Background: I never came close to playing D1 college baseball or anything but played varsity in high school and everything and could hold my own. My argument as to why I would get a hit rests on three things....
1. I wouldn't be looking to draw a walk. This is important because it gives me an extra hundred or so chances at a hit that most major leaguers don't get. I have a 3-0 count? I'm looking to hack.
2. I'm not facing Clayton Kershaw 600 times. Do people realize how many AAA bums make appearances throughout an MLB season? I realize my hit isn't going to come off Kershaw, Bumgarner, or Chapman but if some scrub hangs a curveball I'm pretty sure I could bloop it into right field.
3. I would get so much better as the season went on. This is my argument's best point. My hit isn't coming in the first 100 at bats. Those are just to get my timing down. Honestly it's probably not coming in the next 100 either. But after months of working with MLB hitting coaches my swing would improve dramatically plus I would have hundreds of at bats to get my timing down. Come July I could be facing a checked out reliever on the Phillies in a meaningless game.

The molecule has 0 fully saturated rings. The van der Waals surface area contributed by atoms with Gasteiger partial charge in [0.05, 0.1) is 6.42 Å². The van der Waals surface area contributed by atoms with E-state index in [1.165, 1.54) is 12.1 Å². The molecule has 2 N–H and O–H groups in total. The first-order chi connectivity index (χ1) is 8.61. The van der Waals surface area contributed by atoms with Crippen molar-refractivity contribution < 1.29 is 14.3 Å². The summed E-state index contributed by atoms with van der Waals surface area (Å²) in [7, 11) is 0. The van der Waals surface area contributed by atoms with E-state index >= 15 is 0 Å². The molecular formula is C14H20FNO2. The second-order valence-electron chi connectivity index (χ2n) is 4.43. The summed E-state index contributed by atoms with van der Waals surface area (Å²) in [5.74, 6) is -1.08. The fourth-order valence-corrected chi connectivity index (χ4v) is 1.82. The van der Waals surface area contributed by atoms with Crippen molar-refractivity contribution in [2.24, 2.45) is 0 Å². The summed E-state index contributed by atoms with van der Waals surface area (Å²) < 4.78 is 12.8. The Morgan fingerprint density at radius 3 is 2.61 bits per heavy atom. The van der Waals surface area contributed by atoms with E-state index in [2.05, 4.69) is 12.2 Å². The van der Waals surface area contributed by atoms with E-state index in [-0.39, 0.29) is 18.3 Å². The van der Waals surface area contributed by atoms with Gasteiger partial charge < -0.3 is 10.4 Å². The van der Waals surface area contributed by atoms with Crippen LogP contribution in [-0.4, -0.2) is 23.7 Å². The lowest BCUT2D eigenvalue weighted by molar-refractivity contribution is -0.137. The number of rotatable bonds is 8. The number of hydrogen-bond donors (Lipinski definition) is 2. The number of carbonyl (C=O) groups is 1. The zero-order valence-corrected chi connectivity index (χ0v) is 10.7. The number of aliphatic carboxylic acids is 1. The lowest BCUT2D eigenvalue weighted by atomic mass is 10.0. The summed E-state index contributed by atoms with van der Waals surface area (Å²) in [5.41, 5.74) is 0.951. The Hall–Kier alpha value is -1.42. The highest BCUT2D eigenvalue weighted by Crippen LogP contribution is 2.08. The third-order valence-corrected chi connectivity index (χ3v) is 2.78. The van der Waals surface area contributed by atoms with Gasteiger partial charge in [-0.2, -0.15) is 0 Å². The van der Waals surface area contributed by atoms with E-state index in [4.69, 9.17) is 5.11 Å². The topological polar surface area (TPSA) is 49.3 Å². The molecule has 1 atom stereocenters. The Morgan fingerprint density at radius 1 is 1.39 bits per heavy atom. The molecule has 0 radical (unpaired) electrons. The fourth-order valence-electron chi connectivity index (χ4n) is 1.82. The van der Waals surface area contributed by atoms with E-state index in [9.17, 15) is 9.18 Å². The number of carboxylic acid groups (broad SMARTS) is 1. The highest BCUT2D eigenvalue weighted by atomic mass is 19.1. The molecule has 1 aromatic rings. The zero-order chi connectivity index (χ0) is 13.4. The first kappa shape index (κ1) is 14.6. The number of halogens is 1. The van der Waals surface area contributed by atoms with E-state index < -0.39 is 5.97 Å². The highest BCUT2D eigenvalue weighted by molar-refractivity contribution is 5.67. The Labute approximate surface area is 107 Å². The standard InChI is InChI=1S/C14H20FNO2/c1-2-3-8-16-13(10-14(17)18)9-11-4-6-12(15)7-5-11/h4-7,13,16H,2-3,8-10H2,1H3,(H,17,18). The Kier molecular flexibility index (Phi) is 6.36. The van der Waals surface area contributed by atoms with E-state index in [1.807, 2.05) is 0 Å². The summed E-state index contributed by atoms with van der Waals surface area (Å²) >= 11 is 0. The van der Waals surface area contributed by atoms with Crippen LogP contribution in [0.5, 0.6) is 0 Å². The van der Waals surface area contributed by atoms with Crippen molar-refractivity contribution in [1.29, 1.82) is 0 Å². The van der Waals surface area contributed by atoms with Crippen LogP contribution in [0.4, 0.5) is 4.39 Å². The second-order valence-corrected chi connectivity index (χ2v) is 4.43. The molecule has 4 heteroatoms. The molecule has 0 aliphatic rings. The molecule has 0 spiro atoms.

Now there would be other factors as well. The media attention during the first 100 at bats would be excruciating. No pitcher would want to be known as the guy who gave up a hit to me. I will have to be 0-250 so the pitchers let their guard down a little. I'm also not even sure my teammates would like me. MLB players don't want some recent college graduate hanging around who has never even played college baseball.
I would also have to adjust to the lifestyle. As an MLB player I would be making league minimum which is a little over $400,000 so you know I wouldn't be getting the right amount of sleep most nights. After a while though I will be ready to commit to my craft and will stop partying (or I'll just run out of money). Basically that means the only thing that could slow me down would be injury and if it came to that I would just pop some HGH, Peyton Manning style.